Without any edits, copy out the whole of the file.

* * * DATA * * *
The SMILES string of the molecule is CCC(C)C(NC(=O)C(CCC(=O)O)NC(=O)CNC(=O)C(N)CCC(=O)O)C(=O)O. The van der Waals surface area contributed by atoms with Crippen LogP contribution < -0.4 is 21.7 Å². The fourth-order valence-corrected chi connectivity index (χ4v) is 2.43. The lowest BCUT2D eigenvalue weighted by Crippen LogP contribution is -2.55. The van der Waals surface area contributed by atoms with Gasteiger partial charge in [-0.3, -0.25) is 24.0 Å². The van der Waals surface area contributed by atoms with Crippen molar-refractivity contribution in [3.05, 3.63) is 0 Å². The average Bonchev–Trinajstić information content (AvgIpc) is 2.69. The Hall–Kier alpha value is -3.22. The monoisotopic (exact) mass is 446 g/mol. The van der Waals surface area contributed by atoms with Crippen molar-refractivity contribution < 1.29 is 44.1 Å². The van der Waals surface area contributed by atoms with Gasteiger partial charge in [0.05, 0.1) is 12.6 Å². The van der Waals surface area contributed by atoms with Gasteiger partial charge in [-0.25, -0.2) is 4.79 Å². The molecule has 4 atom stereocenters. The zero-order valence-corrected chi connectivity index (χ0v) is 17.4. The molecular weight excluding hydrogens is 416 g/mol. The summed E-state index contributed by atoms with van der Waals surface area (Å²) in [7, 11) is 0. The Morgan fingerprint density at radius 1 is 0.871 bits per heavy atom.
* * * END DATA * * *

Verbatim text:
The SMILES string of the molecule is CCC(C)C(NC(=O)C(CCC(=O)O)NC(=O)CNC(=O)C(N)CCC(=O)O)C(=O)O. The van der Waals surface area contributed by atoms with Crippen LogP contribution < -0.4 is 21.7 Å². The fourth-order valence-corrected chi connectivity index (χ4v) is 2.43. The lowest BCUT2D eigenvalue weighted by Crippen LogP contribution is -2.55. The van der Waals surface area contributed by atoms with Gasteiger partial charge in [-0.3, -0.25) is 24.0 Å². The van der Waals surface area contributed by atoms with Crippen molar-refractivity contribution in [3.05, 3.63) is 0 Å². The average Bonchev–Trinajstić information content (AvgIpc) is 2.69. The Hall–Kier alpha value is -3.22. The monoisotopic (exact) mass is 446 g/mol. The van der Waals surface area contributed by atoms with Crippen molar-refractivity contribution < 1.29 is 44.1 Å². The van der Waals surface area contributed by atoms with Gasteiger partial charge in [0.05, 0.1) is 12.6 Å². The van der Waals surface area contributed by atoms with Gasteiger partial charge in [-0.25, -0.2) is 4.79 Å². The molecule has 4 atom stereocenters. The zero-order valence-corrected chi connectivity index (χ0v) is 17.4. The molecular weight excluding hydrogens is 416 g/mol. The summed E-state index contributed by atoms with van der Waals surface area (Å²) in [7, 11) is 0. The Morgan fingerprint density at radius 1 is 0.871 bits per heavy atom.